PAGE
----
The Presidency and some ecosystem stakeholders in May, held a virtual ecosystem townhall meeting on creating a startup bill to regulate tech-enabled companies in Nigeria and provide an enabling environment for them to operate.
Explaining the need for a startup act, Adia Sowho said, “Many of us have tried to do business with certain countries and institutions, and many of them often cite regulatory uncertainty as the reason they can’t interact with us”
The Nigeria startup bill is a joint project by the Presidency and startups in the tech ecosystem to harness the potential of the country’s digital economy, foster growth and protect tech startups through co-created regulations.
According to the President, His Excellency, Muhammadu Buhari, “Our young people are our most valuable natural resource, at home and abroad. Their ingenuity, creativity, innovation and entrepreneurial spirit is evident to all.
We will partner with the legislature to develop an enabling environment to turn their passions into ideas that can be supported, groomed and scaled”
Just on Monday, the official website of the startup bill was launched. Contained in it are important information including details of what is to happen in the next coming months.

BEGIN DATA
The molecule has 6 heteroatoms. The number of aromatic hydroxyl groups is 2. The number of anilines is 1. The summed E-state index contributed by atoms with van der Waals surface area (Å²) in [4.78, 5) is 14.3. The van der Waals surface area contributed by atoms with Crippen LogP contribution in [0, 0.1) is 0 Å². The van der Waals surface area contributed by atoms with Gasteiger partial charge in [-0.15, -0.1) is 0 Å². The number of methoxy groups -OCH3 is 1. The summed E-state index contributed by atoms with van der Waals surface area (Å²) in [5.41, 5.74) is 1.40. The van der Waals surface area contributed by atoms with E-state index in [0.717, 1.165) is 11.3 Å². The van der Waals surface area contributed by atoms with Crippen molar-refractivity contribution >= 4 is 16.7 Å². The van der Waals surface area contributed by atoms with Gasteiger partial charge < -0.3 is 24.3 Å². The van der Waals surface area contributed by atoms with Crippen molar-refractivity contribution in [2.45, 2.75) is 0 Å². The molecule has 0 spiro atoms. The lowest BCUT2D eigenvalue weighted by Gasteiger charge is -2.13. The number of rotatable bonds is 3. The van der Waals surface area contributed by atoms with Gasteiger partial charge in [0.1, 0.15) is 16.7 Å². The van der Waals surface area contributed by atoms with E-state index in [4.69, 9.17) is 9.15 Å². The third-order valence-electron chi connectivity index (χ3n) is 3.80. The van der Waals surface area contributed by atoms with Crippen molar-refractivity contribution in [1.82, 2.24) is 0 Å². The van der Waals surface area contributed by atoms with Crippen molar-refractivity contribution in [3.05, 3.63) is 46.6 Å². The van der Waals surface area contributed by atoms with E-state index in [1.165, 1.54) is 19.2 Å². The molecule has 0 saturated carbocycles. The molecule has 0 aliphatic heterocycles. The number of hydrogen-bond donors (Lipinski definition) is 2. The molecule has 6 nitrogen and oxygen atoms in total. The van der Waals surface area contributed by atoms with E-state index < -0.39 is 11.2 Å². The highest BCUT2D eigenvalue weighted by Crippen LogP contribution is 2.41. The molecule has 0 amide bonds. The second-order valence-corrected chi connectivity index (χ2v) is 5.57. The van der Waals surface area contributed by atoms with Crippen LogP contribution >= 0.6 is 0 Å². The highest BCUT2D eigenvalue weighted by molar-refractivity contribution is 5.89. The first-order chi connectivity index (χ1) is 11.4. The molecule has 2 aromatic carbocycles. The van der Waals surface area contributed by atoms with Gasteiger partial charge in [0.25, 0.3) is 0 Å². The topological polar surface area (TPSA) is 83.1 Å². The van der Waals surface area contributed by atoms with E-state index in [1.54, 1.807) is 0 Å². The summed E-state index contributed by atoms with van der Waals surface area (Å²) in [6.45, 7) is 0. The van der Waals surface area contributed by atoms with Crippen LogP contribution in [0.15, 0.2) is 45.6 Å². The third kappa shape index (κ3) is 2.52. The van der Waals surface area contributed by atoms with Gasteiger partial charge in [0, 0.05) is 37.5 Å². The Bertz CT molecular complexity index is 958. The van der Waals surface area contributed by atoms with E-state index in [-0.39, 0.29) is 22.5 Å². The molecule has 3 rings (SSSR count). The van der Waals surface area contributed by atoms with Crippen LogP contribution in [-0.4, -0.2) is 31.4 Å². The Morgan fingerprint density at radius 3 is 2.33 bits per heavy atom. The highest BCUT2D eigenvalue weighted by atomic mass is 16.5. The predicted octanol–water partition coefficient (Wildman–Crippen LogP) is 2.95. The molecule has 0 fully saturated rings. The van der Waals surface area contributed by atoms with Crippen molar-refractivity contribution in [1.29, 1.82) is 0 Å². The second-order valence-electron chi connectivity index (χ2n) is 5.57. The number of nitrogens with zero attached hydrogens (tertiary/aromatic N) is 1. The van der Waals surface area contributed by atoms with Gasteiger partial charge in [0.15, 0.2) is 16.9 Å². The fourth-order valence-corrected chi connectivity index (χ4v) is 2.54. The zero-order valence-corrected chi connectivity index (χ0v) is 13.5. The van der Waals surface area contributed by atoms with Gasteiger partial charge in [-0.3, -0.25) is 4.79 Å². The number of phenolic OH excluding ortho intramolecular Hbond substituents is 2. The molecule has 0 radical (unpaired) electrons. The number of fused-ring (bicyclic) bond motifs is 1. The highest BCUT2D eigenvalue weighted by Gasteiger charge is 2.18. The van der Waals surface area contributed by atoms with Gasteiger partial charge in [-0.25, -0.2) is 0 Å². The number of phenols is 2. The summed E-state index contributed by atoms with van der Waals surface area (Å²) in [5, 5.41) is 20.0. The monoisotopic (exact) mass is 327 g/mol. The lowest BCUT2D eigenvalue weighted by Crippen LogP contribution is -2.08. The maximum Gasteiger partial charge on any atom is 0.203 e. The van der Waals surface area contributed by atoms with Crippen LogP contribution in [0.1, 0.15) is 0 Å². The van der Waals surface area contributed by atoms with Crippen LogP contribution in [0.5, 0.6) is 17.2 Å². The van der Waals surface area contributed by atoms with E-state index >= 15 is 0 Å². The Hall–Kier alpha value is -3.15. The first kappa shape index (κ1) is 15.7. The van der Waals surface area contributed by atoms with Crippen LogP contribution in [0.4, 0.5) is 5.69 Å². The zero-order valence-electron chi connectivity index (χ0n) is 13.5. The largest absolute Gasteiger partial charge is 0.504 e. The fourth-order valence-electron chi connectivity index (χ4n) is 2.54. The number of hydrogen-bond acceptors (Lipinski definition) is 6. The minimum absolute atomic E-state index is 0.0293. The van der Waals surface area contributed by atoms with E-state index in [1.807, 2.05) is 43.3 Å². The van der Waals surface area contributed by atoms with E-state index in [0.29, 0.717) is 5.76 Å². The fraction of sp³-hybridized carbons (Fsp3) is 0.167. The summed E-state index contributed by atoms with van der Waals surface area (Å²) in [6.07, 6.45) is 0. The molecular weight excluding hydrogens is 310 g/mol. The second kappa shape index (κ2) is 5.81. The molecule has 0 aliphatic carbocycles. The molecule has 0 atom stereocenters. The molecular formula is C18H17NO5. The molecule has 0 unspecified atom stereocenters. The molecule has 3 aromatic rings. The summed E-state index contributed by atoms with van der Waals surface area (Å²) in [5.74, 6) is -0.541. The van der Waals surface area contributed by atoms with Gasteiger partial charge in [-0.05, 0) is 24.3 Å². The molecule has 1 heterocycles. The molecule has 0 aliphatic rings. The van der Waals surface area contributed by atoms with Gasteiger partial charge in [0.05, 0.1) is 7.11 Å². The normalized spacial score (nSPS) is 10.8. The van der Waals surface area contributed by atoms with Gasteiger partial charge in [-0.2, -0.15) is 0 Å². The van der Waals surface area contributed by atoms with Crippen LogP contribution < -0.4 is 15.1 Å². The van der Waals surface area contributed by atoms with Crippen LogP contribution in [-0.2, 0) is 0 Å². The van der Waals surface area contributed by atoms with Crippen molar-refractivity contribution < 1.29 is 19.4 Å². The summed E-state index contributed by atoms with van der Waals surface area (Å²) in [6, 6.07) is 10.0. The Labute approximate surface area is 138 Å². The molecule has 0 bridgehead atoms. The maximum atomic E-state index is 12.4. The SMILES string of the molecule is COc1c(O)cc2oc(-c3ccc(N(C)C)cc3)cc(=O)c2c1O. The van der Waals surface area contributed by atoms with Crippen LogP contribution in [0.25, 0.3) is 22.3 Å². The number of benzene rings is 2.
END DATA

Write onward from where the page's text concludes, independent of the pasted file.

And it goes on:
As stated by the website’s timeline, there will be a presidential announcement and townhall meeting with ecosystem stakeholders at state level that will allow for public consultation and validation of the second draft of the bill.
This is because the bill is specifically for tech companies, so insights and contributions from as many important players in the techspace will be needed to make it work.
In September, all of the inputs made will be revised by the drafting team and the final bill will be produced. This bill will then be submitted to the President’s who forwards the Executive one to the National Assembly in October.
Although this seems like a great development, many Nigerians have registered their displeasure and worries about the bill following previous actions by the government like the Twitter ban which is yet to be lifted and the restrictions placed on trading cryptocurrency.
According to many twitter users, the announcement of the bill “smells like bad news.” We truly hope they are wrong this time.
In attendance at the meeting held in May 2021 were some of Nigeria’s leading startups representatives like Adia Sowho, Thrive Agric Acting CEO; Future Africa’s general partner, Iyin Aboyeji; Kola Aina, founding partner of Ventures Platform; and Adaeze Sokan, Ventures Platform’s director of strategy and policy.
Also present were Oswald Guobadia, senior special assistant to the Nigerian president on digital transformation; Ife Adebayo, special assistant to the vice president on innovation and entrepreneurship; and Jon Stever, managing director of Innovation for Policy Foundation (i4Policy), a public interest foundation that supports public policy co-creation.